I have to tell you something. Given your lack of experience, I think this week without Mom has gone WWAAAYYYYY better than I expected.”
- my son Evan, age 7
For the past five days, my wife has been on a well-deserved and long overdue vacation, renewing and reconnecting with some old college friends.
Me? I am in charge, BABY! Yep, that’s right. Thanks to yours truly, for the better part of 125 hours, the kids have been fed, bathed, supervised and well cared for... Mostly.
Sure, Leah (my wife), did the easy stuff like plan the meals, grocery shop, set up the carpool, fold the laundry, prep the lunches, and write a six day minute by minute itinerary/manifesto, but let’s be clear, when it comes to parenting, I am doing the HEAVY lifting here! And yes BTW, ice cream is TOTALLY a meal. Look at the ingredients: eggs, milk, chicken, spinach, and pepperoni. I didn’t say it was a good meal, but all the fundamentals are there and at least three of the eleven basic food groups.
They say it takes a village to raise a child, and they must be right, because my wife’s village checks on me constantly. They text, call, and swing by at random times asking things like "Do you need any help?" or "Just need a break?", or "Is that really spinach and pepperoni in that ice cream?” Yup, nailed it!
They try and disguise it being supportive, but something tells me the village doesn’t think I am up to the challenge. Please… I GOT THIS! It’s not like it takes a rocket scientist to memorize the Dominoes phone number. They even offer salads now (although we didn’t order them).
Like many of your households, my days and nights are filled with equal parts chaos, cacophony, laughter, and tears (the kids are laughing at me as I cry). Even though we only have two kids, the amount of things we have to do and places we have to be often has me feeling overwhelmed and exhausted. I don’t know how single parents do it. I TRULY don’t. Listen, I don’t care about race, creed, religion, gender, or age, I just think parenting is easier when you’re not alone. Yes, more and more parents are HAVING to do it by themselves, but I doubt they are WANTING to do it by themselves.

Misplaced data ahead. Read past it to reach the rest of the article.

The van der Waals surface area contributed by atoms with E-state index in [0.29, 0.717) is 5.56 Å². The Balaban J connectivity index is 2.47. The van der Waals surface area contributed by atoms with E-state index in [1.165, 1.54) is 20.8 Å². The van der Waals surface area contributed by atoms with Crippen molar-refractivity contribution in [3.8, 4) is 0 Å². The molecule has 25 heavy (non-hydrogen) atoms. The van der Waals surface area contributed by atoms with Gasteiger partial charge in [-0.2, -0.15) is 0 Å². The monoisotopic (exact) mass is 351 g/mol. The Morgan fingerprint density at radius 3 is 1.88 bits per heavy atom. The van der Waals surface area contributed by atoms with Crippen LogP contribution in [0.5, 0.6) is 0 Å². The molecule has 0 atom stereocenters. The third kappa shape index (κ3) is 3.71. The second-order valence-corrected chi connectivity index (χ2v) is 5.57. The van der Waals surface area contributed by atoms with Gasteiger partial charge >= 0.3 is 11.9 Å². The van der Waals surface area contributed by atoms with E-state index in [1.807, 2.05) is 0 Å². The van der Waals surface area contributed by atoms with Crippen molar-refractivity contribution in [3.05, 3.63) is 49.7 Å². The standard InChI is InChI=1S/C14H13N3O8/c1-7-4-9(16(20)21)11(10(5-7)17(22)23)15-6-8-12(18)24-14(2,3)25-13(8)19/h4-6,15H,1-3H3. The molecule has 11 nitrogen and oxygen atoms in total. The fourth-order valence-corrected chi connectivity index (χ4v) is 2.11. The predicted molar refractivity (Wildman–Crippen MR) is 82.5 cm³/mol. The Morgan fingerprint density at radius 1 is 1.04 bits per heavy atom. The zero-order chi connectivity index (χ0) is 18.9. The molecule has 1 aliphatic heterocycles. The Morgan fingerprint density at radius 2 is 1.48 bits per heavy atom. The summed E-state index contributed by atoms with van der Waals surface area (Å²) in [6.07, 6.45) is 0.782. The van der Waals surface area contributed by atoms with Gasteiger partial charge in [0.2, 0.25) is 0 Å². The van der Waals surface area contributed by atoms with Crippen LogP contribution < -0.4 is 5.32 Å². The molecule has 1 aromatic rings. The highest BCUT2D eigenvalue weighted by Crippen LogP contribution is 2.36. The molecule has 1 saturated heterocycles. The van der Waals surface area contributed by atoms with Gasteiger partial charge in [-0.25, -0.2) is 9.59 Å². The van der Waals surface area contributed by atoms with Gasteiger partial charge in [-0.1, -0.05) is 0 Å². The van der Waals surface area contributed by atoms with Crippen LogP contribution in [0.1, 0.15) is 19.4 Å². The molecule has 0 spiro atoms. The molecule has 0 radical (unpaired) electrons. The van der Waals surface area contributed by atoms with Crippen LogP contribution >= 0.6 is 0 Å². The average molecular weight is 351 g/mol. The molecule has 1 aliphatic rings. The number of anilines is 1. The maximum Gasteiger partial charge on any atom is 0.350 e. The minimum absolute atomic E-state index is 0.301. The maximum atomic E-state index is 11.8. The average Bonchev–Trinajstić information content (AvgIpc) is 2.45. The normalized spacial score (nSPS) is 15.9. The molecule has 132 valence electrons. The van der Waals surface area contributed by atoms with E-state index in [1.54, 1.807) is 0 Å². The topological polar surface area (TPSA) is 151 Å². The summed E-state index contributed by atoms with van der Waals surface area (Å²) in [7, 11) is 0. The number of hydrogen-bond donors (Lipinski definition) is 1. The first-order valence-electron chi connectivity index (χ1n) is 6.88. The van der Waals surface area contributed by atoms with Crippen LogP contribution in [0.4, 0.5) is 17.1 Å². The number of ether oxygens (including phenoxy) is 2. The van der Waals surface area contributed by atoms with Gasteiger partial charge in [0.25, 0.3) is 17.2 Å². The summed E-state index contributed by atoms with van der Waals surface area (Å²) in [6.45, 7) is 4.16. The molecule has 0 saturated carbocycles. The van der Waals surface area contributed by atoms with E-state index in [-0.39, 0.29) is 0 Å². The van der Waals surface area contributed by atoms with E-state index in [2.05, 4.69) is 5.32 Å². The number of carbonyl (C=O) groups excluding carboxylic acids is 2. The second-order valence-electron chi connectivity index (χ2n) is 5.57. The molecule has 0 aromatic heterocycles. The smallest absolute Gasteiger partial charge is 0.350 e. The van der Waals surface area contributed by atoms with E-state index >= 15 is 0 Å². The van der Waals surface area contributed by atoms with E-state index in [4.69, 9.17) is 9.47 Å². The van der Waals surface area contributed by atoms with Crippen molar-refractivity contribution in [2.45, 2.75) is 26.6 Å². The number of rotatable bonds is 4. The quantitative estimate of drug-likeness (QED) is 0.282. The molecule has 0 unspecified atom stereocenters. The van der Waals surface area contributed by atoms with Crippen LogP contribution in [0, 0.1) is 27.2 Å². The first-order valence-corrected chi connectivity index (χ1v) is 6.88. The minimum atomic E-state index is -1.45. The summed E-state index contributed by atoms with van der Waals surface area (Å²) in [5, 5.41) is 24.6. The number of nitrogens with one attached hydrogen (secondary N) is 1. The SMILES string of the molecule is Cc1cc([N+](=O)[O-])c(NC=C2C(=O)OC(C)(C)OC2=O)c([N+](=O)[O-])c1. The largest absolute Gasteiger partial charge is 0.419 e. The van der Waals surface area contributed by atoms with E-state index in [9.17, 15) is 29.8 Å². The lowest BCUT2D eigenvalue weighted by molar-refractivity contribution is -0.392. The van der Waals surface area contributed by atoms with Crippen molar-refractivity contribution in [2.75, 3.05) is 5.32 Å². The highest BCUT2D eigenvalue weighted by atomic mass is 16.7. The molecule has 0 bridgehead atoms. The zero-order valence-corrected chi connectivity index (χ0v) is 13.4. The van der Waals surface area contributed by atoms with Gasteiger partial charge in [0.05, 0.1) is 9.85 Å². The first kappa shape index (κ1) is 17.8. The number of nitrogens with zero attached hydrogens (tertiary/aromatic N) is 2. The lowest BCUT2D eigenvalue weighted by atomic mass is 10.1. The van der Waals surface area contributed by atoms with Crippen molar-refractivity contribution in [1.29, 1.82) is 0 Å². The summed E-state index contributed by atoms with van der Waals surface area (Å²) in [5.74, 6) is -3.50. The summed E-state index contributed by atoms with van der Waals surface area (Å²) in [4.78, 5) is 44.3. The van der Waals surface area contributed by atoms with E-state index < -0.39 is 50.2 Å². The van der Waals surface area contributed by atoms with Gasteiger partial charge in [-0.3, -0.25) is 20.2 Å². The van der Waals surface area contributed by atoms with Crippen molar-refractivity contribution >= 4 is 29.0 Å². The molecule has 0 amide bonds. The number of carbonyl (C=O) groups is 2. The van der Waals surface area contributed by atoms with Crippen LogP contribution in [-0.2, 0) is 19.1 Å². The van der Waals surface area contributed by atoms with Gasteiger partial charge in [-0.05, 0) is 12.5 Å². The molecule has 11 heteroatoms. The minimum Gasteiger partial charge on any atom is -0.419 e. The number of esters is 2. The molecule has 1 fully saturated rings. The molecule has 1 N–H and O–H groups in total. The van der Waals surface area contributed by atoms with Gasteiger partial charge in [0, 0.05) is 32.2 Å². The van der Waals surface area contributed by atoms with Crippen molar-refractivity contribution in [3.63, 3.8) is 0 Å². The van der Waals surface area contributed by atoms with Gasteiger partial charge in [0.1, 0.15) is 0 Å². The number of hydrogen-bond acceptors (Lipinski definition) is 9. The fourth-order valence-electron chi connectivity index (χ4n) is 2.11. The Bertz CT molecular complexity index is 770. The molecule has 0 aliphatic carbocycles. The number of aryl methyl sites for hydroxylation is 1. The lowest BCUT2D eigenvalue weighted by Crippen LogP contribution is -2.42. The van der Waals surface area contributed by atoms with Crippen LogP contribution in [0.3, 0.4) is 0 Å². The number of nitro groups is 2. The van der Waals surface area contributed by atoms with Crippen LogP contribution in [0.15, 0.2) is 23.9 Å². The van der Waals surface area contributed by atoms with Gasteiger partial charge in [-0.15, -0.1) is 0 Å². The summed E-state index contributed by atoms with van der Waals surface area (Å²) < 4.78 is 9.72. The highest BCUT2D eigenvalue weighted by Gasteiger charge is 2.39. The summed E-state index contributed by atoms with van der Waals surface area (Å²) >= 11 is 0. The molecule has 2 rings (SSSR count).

I feel the same way about being a music teacher.
Your day is filled with hundreds of children who need your love, guidance, support and attention. You are an educator, counselor, hall monitor, program director, and general sherpa to all things student related. You're tired, frazzled, and frustrated. There aren't enough hours in the day and too much to get done. And yet, because a child depends on you, you find a will and a way to muster through it. On many levels, and to many of your kids… You are the second parent.
It doesn’t go un-noticed or appreciated either. I am lucky enough to have kids reach out to me decades later, just to say, "Mr. Lang, THANK YOU (but your ice cream is terrible)."
You did it yesterday, you did it today, and will do it again tomorrow. You do it because you both WANT and HAVE to. But it wasn’t always that way.
Traditionally speaking, music programs were once populated by teaching TEAMS that divided and conquered in a way that is becoming more and more rare. Budget cuts and increased academic requirements have forced music teachers to take on more with less help. Yes, for the large majority of America, “single teaching” is not something we WANT to do, but is something we HAVE to do. You are doing it now, and you are killing it! You know that band is more than an elective. It is a way of life, and that is why we do it every single day.
But what about our village? If a takes one to raise a child, it certainly takes one to teach them. Where are the colleagues reaching out and checking in? Where are the random texts and phone calls with well wishes? Where is the support? WHERE DID OUR VILLAGE GO? Mine is fixing dinner for my kids, I pray!
Yes, I have a village there for me, because my wife has been a there for them. She is as much a part of their lives as they are a part of ours. Me, not so much… But that needs to change. I need to and should do more... FOR YOU!
I want to be there for your good days and bad: celebrations and frustrations. I want you to text, call, email, or send smoke signals. I want you to email me back after I email you. I want you to let me help you, so when I need help, I won’t feel so shallow. I want more… I want to be a part of your village. Can I? After all, I need it as the last five days have proven that I’m not very good on my own.
Now if you will excuse me. I have to go find the dog who has been missing for four days. Hey, at least it's not one of the kids!
p.s. Leah, if you are reading this, Brayden says if you don’t come home soon he will need expensive therapy.
p.p.s. I also realize that you do this weekly while I am traveling about the country, but let's not make this about you.
p.p.p.s. We are somehow totally out of spinach and pepperoni again.